JeanRichard at Baselworld 2015

JeanRichard at Baselworld 2015

31 March 2015 | Watch Reviews

Three years ago, at Baselworld 2013, JeanRichard decided to embark on an important re-branding project, that led to a simplification of its product portfolio, and to the realization of a single case architecture, from which to develop three variations, from the more classic to sportier ones, to which the 1681 manufactured caliber collection was added. A brave move for the La Chaux de Fonds maison, which boasts an important role in high-end watchmaking’s history, but decided to introduce an entry level collection with an unparalleled quality to price ratio.

Although I recall with pleasure the case of a Paramount Square and some of its appealing technical features, this three-year period confirmed the success of the strategy put in place by the brand; this started off by offering a single case design, the coussin one. It then improved its details and finishes, redefined its clear brand identity, and proposed four new collections. The “modular” scheme, perhaps meaningless to the general public, is in fact the starting point of the new product offering, and it explains why JeanRichard is the brand that has, overall, launched the biggest number of technical and aesthetic variations of the classic three hands timepiece.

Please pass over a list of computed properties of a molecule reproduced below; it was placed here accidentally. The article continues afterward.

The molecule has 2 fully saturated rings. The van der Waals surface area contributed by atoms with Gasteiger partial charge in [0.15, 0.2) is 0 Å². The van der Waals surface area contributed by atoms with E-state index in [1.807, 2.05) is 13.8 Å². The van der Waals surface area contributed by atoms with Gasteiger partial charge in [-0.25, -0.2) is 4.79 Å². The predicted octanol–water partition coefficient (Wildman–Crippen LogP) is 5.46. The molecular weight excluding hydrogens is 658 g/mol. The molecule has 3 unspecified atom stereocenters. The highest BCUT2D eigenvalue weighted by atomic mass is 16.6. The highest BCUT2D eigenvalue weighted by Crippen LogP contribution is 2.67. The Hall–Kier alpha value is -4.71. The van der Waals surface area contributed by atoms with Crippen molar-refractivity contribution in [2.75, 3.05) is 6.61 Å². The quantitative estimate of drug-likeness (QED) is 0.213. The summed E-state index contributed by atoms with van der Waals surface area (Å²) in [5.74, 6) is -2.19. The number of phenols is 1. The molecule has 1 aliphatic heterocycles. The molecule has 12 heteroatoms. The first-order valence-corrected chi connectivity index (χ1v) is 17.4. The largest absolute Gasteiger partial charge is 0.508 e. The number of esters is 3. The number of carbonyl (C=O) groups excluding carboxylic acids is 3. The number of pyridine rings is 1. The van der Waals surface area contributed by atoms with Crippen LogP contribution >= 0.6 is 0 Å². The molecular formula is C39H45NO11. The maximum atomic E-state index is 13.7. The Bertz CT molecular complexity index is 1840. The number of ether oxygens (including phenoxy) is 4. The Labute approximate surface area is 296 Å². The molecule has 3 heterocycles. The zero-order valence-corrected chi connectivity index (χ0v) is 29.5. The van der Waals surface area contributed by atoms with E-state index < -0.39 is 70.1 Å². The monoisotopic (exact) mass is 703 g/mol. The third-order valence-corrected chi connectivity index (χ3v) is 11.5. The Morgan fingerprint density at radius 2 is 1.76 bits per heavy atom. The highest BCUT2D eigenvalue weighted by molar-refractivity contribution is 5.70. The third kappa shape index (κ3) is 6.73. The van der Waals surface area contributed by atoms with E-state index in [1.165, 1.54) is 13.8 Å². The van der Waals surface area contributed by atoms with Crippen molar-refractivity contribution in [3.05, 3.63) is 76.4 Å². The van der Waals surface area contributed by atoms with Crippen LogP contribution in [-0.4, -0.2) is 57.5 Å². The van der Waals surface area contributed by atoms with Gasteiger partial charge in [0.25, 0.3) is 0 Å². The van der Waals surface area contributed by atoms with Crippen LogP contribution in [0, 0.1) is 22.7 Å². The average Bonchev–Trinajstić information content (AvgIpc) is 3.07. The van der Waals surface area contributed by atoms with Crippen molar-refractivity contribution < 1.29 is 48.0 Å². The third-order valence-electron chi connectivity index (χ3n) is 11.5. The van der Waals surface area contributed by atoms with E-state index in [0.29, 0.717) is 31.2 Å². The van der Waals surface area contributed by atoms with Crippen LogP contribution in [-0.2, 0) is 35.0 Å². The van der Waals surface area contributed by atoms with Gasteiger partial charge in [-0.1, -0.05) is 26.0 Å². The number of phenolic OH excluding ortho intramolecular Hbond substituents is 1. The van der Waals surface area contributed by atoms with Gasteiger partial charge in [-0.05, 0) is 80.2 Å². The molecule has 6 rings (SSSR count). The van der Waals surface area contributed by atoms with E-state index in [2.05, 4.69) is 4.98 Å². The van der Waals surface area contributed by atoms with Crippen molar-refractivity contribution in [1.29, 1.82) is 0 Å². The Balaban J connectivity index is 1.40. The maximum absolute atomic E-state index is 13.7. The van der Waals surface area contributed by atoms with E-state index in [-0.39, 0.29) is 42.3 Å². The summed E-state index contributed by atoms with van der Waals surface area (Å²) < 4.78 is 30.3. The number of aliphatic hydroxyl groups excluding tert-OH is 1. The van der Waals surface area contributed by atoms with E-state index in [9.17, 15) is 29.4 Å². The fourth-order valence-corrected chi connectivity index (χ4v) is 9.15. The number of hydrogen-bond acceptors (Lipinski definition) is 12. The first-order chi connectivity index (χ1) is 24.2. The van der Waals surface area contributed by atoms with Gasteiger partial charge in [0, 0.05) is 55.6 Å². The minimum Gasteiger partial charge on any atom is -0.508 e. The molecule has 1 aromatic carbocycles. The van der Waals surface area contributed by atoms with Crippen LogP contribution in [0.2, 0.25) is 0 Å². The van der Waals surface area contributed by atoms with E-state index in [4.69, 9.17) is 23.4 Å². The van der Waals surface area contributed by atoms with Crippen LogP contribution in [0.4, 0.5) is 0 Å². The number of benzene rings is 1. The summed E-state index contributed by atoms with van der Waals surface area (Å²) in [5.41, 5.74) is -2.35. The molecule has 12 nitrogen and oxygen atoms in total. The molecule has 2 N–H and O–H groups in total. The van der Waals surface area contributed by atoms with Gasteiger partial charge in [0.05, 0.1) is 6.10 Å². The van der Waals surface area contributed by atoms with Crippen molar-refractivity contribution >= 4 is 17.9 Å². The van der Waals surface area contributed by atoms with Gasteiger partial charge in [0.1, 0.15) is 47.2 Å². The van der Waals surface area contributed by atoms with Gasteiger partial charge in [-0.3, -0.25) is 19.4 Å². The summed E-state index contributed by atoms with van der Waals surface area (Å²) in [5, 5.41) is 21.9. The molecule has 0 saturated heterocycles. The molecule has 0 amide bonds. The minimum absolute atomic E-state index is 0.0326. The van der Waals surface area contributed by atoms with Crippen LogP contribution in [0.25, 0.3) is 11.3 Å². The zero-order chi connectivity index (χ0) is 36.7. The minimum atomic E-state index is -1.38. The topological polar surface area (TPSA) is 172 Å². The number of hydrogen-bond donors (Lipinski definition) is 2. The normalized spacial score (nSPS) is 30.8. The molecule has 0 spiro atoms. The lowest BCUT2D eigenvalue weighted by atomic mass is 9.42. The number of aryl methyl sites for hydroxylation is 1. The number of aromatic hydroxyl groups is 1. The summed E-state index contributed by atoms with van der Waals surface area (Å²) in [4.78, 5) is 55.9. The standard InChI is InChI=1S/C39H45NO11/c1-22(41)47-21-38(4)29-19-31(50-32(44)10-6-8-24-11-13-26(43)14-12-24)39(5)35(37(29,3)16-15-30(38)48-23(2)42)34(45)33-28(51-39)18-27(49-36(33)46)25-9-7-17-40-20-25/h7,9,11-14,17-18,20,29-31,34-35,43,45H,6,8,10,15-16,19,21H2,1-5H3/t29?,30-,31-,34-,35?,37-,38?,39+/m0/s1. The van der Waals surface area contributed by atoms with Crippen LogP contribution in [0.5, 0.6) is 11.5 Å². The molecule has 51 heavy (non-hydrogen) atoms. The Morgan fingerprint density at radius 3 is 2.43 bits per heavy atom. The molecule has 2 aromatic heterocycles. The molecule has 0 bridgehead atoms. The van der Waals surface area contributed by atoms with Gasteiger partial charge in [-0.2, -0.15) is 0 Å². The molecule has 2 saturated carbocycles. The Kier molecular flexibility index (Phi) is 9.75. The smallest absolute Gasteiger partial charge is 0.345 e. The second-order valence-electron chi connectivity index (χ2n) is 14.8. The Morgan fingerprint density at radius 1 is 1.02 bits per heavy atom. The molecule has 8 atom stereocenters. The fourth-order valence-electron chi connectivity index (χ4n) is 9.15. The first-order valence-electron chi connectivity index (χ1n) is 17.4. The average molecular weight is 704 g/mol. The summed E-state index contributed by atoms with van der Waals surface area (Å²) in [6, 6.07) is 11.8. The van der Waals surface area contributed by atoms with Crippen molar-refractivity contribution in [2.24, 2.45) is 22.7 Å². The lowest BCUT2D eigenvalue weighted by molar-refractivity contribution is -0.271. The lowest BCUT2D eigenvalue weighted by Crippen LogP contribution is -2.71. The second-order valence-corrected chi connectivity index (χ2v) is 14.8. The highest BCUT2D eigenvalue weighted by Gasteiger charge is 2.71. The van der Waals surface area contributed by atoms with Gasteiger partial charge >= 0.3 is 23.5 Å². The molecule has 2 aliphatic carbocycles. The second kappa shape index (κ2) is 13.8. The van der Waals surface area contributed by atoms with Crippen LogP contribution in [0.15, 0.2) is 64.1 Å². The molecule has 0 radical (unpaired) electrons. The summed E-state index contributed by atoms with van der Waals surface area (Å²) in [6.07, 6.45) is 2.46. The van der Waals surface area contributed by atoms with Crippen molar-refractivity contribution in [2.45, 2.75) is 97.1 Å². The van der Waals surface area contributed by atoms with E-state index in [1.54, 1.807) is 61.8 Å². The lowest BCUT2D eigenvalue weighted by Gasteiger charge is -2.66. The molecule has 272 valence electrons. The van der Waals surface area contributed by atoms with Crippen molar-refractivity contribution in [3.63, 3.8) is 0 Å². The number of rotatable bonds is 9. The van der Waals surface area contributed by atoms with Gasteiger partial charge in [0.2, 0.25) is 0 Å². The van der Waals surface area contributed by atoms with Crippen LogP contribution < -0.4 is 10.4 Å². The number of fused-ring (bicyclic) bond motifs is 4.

At Baselworld 2015 JeanRichard proves to be a mature brand, with a wide offering that also includes a 39mm women’s collection. It also started to introduce some mechanical complications, and has accelerated the development and the introduction of advanced materials such as carbon fiber, a choice that allows aficionados easier access to a technology that is usually found on watches costing at least 15-20k€. This introduction leads us to a summary of the most interesting new timepieces, in my opinion, that JeanRichard has launched in Basel, the flagship being the new GMT complication, a great achievement in terms of neat design and readability, and the best evidence of the brand’s development and growth.

Few other complications could be more suited to the Terrascope, JeanRichard’s most widely appreciated model I guess, and it comes with a “rubbergator” strap, a special kind of rubber that resembles an alligator strap. Designers have carefully redesigned the GMT’s dial, keeping the applied indexes while using small Arabic numerals, placed every four hours, on the inner 24 hours scale. The small blue hour hand of the second timezone reminds of the central hour’s big one (featuring a big arrow), a hallmark of a JeanRichard. There will be three Terrascope GMT’s versions: black, blue and grey. In all of them the indexes are applied, rhodium plated in the first two versions, in blackened nickel in the last. Inside the case beats a JR62 caliber, an automatic movement beating at 4Hz, derived from the JR60 and visible through the case back, a novelty if compared to earlier Terrascopes, whose rotor featuring the JR logo creates that certain family feeling with the 1681, the manufactured collection, than before.